Bayesian Methods for Spatial Proteomics

Change log

Proteins are biomolecules that govern the biochemical processes of the cell. Correct cellular function, therefore, depends on correct protein function. For a protein to function as intended, there need to be sufficient copies of that protein, it should be correctly folded into its tertiary structure and ought to be in proximity of its interaction partners, amongst many other requirements. For a protein to be in the proximity of its interaction partners, whether those be other proteins, RNA or metabolites, it needs to be localised to the required compartment. Cells from all organisms display sub-cellular compartmentalisation, though to vastly differing degrees. E.Coli, for example, has remarkably simple sub-cellular organisation, whilst the apicomplexan Toxoplasma gondii has a vast number of specialised organelles.

In seminal experiments, Christian De Duve showed that upon biochemical fractionation of the cell, proteins co-fractionated if they were localised to the same organelle. These experiments led to the discovery of two organelles: the lysosome and the peroxisome, for which Christian De Duve was awarded the Nobel prize. Upon the advent of mass-spectrometry, these experiments were refashioned into high-throughput techniques with the development of Localisation of Organelle Proteins by Isotope Tagging (LOPIT) and Protein Correlation Profiling (PCP). Now these techniques have been redeveloped and a typical experiment can accurately measure thousands of proteins per experiments, whilst also providing information on (at least) a dozen subcellular compartments.

To analyse spatial proteomics data, they are first annotated with marker proteins, which are proteins with a priori known unambiguous localisations. Typical analysis proceeds by training a machine learning classifier to assigned proteins with unknown localisations to one of the compartments based on the spatial proteomics data. However, this framework holds back spatial proteomics from answering more complex questions. The first challenge is that proteins are not necessarily localised to a single compartment and so there is uncertainty associating a protein with an organelle. There is also uncertainty associated with the experiment itself, for example, reproducing the biochemical fraction and the stochastic nature of mass spectrometric quantitation. Two chapters of my thesis are dedicated to alleviating this problem by developing a Bayesian model for spatial proteomics data, with dedicated software. These approaches perform competitively with state-of-the-art classification algorithms whilst Markov-chain Monte Carlo algorithms are employed to sample from the posterior distribution of localisation probabilities. This is the basis for quantifying uncertainty in protein-organelle associations.

This Bayesian approach has several limitations, for example it still relies on marker proteins. This precludes analysis of poorly annotated non-model organisms using spatial proteomics techniques. A chapter of my thesis is dedicated to this challenge with a motivating application to the \textit{T. gondii} sub-proteome. Following on from this in a separate chapter, I develop a semi-supervised Bayesian model that reduces the reliance on marker proteins. The application to T. gondii constitutes a massive knowledge expansion revealing localisation of thousands of proteins to complex specialised niches. I also analyse the relative redundancy of the organelle sub-proteomes and the selective pressure of the host-adaptive response, revealing previously unknown insights.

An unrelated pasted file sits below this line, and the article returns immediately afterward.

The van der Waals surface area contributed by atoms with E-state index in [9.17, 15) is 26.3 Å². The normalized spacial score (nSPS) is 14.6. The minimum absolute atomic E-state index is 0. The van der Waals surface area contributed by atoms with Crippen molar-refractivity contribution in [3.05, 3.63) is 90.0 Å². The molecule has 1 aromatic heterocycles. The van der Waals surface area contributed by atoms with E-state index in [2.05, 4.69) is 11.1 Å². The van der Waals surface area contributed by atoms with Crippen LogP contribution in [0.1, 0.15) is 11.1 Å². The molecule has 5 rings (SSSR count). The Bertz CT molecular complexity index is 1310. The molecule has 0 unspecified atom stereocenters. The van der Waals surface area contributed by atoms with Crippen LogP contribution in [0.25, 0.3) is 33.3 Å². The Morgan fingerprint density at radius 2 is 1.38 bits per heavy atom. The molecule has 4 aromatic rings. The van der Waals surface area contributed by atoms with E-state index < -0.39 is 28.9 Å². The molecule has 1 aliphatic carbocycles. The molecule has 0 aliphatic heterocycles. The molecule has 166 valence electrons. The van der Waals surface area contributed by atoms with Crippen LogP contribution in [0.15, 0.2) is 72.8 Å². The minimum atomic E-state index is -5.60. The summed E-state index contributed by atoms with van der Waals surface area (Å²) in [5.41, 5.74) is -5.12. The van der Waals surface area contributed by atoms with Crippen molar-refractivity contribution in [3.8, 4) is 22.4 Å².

The semi-supervised Bayesian approach makes use of the principle of over-fitted mixtures, currently used for data clustering, by extending it to model spatial proteomics data. Reanalysis of spatial proteomics data reveals new annotations in all datasets and allows interrogation of previously overlooked organelles. Another limitation of the approaches, thus far, is the parametric assumptions made by the Bayesian approach. One chapter is dedicated to placing the analysis of spatial proteomics in the semi-supervised Bayesian non-parametric context.

In the final chapters of thesis, I summarise the modern questions that spatial proteomics seeks to answer, including deciphering multi-localisation, change in localisation and the effect of post-translation modifications on subcellular localisation. I carefully define these problems and motivate further Bayesian models. I develop a Bayesian model to analyse differential localisation experiments; that is, spatial proteomics concerned with changes in localisation. This approach improves over currently ad-hoc methods applied to such data. I conclude with the limitations of our approach and potential solutions to the other methods.

Lilley, Kathryn
Kirk, Paul
Gatto, Laurent
Proteomics, Bayesian Statistics, Mass spectrometry, Machine Learning
Doctor of Philosophy (PhD)
Awarding Institution
University of Cambridge
Wellcome Trust Mathematical Genomics and Medicine scholarship